Queen of Crowns - Katharina

Dramatis Personae: Katharina Minola.

Text & Context: If asked: Which of Shakespeare's characters ties up a woman, strikes her, and makes her cry? chances are most people would answer Petruchio. The correct answer is Katharina. 

 One thing no one in Renaissance Padua seems to ask is: What accounts for Kate's pathological anger? What is the source of her pain?  She 's "a shrew", and that's about all there is to it. Kate's own father hardly helps matters by leveraging her illness, making marriage to her submissive sister Bianca contingent on Kate's getting married first. Vapid Bianca, using her wiles to get her way with men, not least of all her father - the roots of Kate's anger begin to take shape. In 16th Century Italy and England, a woman was at man's disposal, little more than quarry for him to obtain and master. Yet real love exists, and it is less that Kate is incapable of real love than it is others are incapable of thinking she's capable. Not Petruchio; he recognizes her spirit and energy and desires her for it, as he desires a wife worth keeping.

 

 When Kate slaps Petruchio, ostensibly for his lewdness, it is in reality a kind of paroxysm, coming at the moment she first realizes her profound attraction to him. After they are married, but before the marriage is consummated, Petruchio announces he is to leave town. Katharina, if any doubts as to her feelings for Petruchio remained, they are silenced when she speaks from the heart: "Let me entreat you." When he persists in leaving she is furious, and perplexed when he explains she is to go with him. Although Kate doesn't realize it is what she wants, it is what she needs - to leave the family and townsfolk who feared and disdained her and begin her life anew with the husband who loves her.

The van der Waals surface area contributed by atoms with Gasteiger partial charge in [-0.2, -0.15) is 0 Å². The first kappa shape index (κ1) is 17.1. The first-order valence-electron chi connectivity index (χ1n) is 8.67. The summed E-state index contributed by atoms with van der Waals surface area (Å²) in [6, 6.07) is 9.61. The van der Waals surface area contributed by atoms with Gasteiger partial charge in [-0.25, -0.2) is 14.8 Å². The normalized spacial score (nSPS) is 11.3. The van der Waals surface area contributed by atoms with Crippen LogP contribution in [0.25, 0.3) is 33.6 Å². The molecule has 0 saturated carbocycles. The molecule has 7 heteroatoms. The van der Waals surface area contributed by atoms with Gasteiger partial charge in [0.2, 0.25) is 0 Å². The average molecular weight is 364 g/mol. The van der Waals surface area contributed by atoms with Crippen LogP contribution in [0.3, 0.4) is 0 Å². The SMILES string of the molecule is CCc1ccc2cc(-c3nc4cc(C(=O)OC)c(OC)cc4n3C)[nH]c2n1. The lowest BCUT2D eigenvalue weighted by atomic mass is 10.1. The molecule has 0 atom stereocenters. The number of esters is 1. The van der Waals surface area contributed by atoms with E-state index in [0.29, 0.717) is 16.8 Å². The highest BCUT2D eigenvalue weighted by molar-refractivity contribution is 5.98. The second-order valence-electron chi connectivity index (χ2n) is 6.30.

Kate's big speech in support of wifely submission at play's end is, in the words of Germane Greer, "the greatest defense of Christian monogamy ever written." Although one may not acquit it on this account, she goes on to attest nonetheless that it rests "on the whole role of the husband as protector and friend, and it is valid because Kate has a man who is capable of being both gentle and strong." Short of ripping up the whole legal basis of marriage itself, this argument of stewardship - with its onus on both parties having obligations to fulfill - is surely the strongest and soundest possible in 16th Century wedlock's favour.

 

 Crowns are the suit of material, earthly success. Happy families and connubial bliss may at first glance seem closer to the emotional world of Cups, but marital and familial emotions can be happy, angry, sad, or even indifferent, and sometimes all at once. The best things in life may indeed be free, but for them to grow and flourish takes patience, practice, compromise, and hard work.

Intertext: King of Crowns Petruchio